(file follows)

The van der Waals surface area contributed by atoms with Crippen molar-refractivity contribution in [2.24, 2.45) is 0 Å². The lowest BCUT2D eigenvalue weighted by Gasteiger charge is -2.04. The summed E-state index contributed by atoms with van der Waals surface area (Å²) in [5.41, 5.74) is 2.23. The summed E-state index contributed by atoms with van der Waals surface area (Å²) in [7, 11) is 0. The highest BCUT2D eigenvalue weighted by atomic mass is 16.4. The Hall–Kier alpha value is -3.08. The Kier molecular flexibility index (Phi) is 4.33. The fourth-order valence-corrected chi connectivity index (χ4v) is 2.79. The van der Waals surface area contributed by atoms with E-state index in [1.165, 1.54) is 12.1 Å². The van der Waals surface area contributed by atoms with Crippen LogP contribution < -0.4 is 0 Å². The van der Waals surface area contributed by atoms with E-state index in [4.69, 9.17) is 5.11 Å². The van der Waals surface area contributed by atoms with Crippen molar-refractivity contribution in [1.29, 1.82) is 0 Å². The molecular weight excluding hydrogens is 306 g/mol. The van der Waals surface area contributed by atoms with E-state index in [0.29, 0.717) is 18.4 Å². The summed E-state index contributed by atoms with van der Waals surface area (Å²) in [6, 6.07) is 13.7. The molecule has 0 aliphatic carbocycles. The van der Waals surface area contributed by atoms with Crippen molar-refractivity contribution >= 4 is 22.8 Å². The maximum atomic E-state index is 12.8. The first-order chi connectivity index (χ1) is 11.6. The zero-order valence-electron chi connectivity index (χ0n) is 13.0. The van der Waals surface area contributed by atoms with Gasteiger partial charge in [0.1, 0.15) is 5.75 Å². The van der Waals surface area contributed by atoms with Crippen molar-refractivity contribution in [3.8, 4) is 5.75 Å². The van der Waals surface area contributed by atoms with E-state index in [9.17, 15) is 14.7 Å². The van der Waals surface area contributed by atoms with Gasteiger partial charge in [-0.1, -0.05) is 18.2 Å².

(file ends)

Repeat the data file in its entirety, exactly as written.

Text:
The van der Waals surface area contributed by atoms with Crippen molar-refractivity contribution in [2.24, 2.45) is 0 Å². The lowest BCUT2D eigenvalue weighted by Gasteiger charge is -2.04. The summed E-state index contributed by atoms with van der Waals surface area (Å²) in [5.41, 5.74) is 2.23. The summed E-state index contributed by atoms with van der Waals surface area (Å²) in [7, 11) is 0. The highest BCUT2D eigenvalue weighted by atomic mass is 16.4. The Hall–Kier alpha value is -3.08. The Kier molecular flexibility index (Phi) is 4.33. The fourth-order valence-corrected chi connectivity index (χ4v) is 2.79. The van der Waals surface area contributed by atoms with E-state index in [1.165, 1.54) is 12.1 Å². The van der Waals surface area contributed by atoms with Crippen LogP contribution < -0.4 is 0 Å². The van der Waals surface area contributed by atoms with E-state index in [4.69, 9.17) is 5.11 Å². The van der Waals surface area contributed by atoms with Crippen molar-refractivity contribution in [1.29, 1.82) is 0 Å². The molecular weight excluding hydrogens is 306 g/mol. The van der Waals surface area contributed by atoms with E-state index in [0.29, 0.717) is 18.4 Å². The summed E-state index contributed by atoms with van der Waals surface area (Å²) in [6, 6.07) is 13.7. The molecule has 0 aliphatic carbocycles. The van der Waals surface area contributed by atoms with Crippen molar-refractivity contribution >= 4 is 22.8 Å². The maximum atomic E-state index is 12.8. The first-order chi connectivity index (χ1) is 11.6. The zero-order valence-electron chi connectivity index (χ0n) is 13.0. The van der Waals surface area contributed by atoms with Gasteiger partial charge in [0.1, 0.15) is 5.75 Å². The van der Waals surface area contributed by atoms with Crippen molar-refractivity contribution in [3.8, 4) is 5.75 Å². The van der Waals surface area contributed by atoms with E-state index in [9.17, 15) is 14.7 Å². The van der Waals surface area contributed by atoms with Gasteiger partial charge in [-0.1, -0.05) is 18.2 Å².